Although it eventually outpaced Cast Away and Mission: Impossible II to emerge as the top moneymaker of 2000 (totalling $260 million in ticket sales), Dr. Seuss' How the Grinch Stole Christmas (*** out of four) earned a chilly reception from a hefty number of critics, many of whom vilified it for promoting the same crass sense of commercialism that the good doctor warned against in his original story about a creature with a heart "two sizes too small." Admittedly, the marketing tie-in blitz was a bit much, but ultimately, that had nothing to do with the quality of the movie, which looked positively inspired when compared to the period's other family film, the execrable 102 Dalmatians. Indeed, the first quarter-hour is the riskiest stretch: As we witness all these unusual sights and sounds, acutely aware of how director Ron Howard is trying to establish a proper tone, it's easy to set up a negative barrier against the film's offbeat approach. But as the picture progresses, it settles into its own deliciously eccentric groove, and if you can get into its wigged-out rhythms, it offers numerous pleasures, including an eye-popping production design by Michael Corenblith and Rick Baker's Oscar-winning makeup effects. Still, what clearly pushes Grinch over the hump is Jim Carrey: What he does with this potentially limiting role is astonishing, and with the exception of his grossly overlooked turn in Man On the Moon, it represents the best film acting he's done to date. DVD features include deleted scenes, outtakes, featurettes on the film's makeup and effects, and a game section for little kids.
It wouldn't be completely accurate to call last summer's Planet of the Apes (***) a guilty pleasure, since its positive reviews largely kept pace with the negative ones. But considering this was the movie that arguably emerged as the period's "most-want-to-see" title -- as well as the picture that many thought would save a dismal summer season -- my appreciation for this ambitious remake places me on the upper branch of critical consensus. Unlike the 1968 original, which continues to resonate for a number of reasons, Tim Burton's version is purely a popcorn picture. On that level, it's a success: It's lively, involving, visually stimulating, even clever. On a larger scale, though, it's impossible to shake the feeling that Burton blew the chance to create something truly endearing and enduring. In fact, Burton himself may be this movie's weakest link: For the first time in his career, he's the invisible man, the gun-for-hire, the director who knows his craft but puts little of himself into the project at hand. And while the '68 take allowed its characters plenty of opportunities to chew the philosophical fat, this version removes the allusions to racism and nuclear power and replaces them with a simple need for speed: Astronaut (Mark Wahlberg) gets captured by apes, astronaut escapes from apes, apes give chase, that's it. Yet what remains is good stuff. Burton's team of technical pros have collaborated to bring us an entire ape culture that feels authentic and lived-in, while the action scenes are breathlessly exciting. And although the actors playing the humans leave little impression, the ones buried under Rick Baker's spectacular latex designs (most notably Helena Bonham Carter and Tim Roth) imbue the film with the proper degrees of outrage and empathy. DVD features in this handsome two-disc set include audio commentaries by Burton and composer Danny Elfman, six documentaries, and extended scenes.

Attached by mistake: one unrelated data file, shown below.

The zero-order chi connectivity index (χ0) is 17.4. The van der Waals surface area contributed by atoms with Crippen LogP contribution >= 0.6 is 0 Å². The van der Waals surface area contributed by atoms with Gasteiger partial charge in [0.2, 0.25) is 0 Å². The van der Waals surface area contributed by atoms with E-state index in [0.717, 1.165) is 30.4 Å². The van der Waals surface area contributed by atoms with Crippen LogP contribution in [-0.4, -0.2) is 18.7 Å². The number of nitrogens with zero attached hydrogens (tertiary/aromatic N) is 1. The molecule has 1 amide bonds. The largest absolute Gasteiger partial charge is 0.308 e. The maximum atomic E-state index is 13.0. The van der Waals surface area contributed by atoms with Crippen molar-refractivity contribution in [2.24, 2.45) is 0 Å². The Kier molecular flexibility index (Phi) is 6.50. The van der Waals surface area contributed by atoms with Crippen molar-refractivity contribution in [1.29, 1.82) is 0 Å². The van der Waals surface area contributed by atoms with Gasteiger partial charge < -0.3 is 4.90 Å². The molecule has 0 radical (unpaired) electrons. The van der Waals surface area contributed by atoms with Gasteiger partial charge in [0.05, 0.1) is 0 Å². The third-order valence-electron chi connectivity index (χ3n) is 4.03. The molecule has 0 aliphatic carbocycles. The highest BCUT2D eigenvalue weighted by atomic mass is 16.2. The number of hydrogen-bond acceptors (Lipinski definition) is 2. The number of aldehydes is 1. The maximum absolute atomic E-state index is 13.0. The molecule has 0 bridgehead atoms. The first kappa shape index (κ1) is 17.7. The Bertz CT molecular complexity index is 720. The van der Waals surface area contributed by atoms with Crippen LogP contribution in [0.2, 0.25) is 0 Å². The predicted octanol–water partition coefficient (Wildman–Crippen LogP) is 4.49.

Like Planet of the Apes, 1979's Star Trek: The Motion Picture (***) was actually considered more of a disappointment than an out-and-out turkey: While a hit at the box office, the film has long been regarded as the most boring picture in the entire series. Yet what many people forget is that, perhaps more than any other movie genre, the science fiction film is about ideas as much as about action, which is why I find this talky drama to be on a level with the series' best efforts. The dynamic relationship between Kirk (William Shatner), Spock (Leonard Nimoy) and McCoy (DeForest Kelley) picks up right where the original series left off, while the storyline incorporates two durable themes from sci-fi lore: man vs. machine, and the neverending search for one's creator. With director Robert Wise actively involved, Paramount has issued an impressive two-disc DVD for this much-requested title. I could take or leave the additional special effects created for this edition and incorporated straight into the movie -- frankly, I was satisfied with the effects first shown back in '79 -- but the supplemental documentaries are entertaining, especially the one that details how the studio was prepping a new Star Trek series in the 70s before finally deciding on a feature film instead. Interestingly, Nimoy was the only original cast member who declined to take part in the series, though early test footage on this DVD reveals that Persis Khambatta's movie character (the bald Ilia) would have been included in the TV line-up.